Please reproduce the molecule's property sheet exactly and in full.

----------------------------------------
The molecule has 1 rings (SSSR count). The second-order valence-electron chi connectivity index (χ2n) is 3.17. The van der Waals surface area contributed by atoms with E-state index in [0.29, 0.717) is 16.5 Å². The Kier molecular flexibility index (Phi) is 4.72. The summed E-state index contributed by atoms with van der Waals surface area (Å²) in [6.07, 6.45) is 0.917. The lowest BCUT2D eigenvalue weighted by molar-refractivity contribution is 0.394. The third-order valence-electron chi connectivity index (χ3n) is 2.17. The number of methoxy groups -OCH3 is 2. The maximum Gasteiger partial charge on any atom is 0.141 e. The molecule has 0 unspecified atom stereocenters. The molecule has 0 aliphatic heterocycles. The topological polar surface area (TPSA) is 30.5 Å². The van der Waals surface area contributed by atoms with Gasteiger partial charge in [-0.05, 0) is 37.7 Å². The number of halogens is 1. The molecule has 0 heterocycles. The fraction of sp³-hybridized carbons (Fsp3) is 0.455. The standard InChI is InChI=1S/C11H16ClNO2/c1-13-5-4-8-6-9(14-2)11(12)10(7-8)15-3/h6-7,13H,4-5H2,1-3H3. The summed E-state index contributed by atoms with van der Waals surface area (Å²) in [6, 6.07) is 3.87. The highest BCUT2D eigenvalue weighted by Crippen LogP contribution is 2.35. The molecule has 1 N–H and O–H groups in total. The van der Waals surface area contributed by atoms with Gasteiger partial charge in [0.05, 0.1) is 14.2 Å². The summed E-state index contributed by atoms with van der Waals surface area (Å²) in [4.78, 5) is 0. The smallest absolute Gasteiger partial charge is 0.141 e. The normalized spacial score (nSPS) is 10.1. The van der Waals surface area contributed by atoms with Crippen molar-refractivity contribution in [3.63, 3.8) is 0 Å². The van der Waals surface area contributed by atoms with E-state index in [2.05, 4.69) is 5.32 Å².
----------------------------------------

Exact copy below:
The molecule has 1 rings (SSSR count). The second-order valence-electron chi connectivity index (χ2n) is 3.17. The van der Waals surface area contributed by atoms with E-state index in [0.29, 0.717) is 16.5 Å². The Kier molecular flexibility index (Phi) is 4.72. The summed E-state index contributed by atoms with van der Waals surface area (Å²) in [6.07, 6.45) is 0.917. The lowest BCUT2D eigenvalue weighted by molar-refractivity contribution is 0.394. The third-order valence-electron chi connectivity index (χ3n) is 2.17. The number of methoxy groups -OCH3 is 2. The maximum Gasteiger partial charge on any atom is 0.141 e. The molecule has 0 unspecified atom stereocenters. The molecule has 0 aliphatic heterocycles. The topological polar surface area (TPSA) is 30.5 Å². The van der Waals surface area contributed by atoms with Gasteiger partial charge in [-0.05, 0) is 37.7 Å². The number of halogens is 1. The molecule has 0 heterocycles. The fraction of sp³-hybridized carbons (Fsp3) is 0.455. The standard InChI is InChI=1S/C11H16ClNO2/c1-13-5-4-8-6-9(14-2)11(12)10(7-8)15-3/h6-7,13H,4-5H2,1-3H3. The summed E-state index contributed by atoms with van der Waals surface area (Å²) in [6, 6.07) is 3.87. The highest BCUT2D eigenvalue weighted by Crippen LogP contribution is 2.35. The molecule has 1 N–H and O–H groups in total. The van der Waals surface area contributed by atoms with Gasteiger partial charge in [0.05, 0.1) is 14.2 Å². The summed E-state index contributed by atoms with van der Waals surface area (Å²) in [4.78, 5) is 0. The smallest absolute Gasteiger partial charge is 0.141 e. The normalized spacial score (nSPS) is 10.1. The van der Waals surface area contributed by atoms with Crippen molar-refractivity contribution in [3.63, 3.8) is 0 Å². The van der Waals surface area contributed by atoms with E-state index in [2.05, 4.69) is 5.32 Å².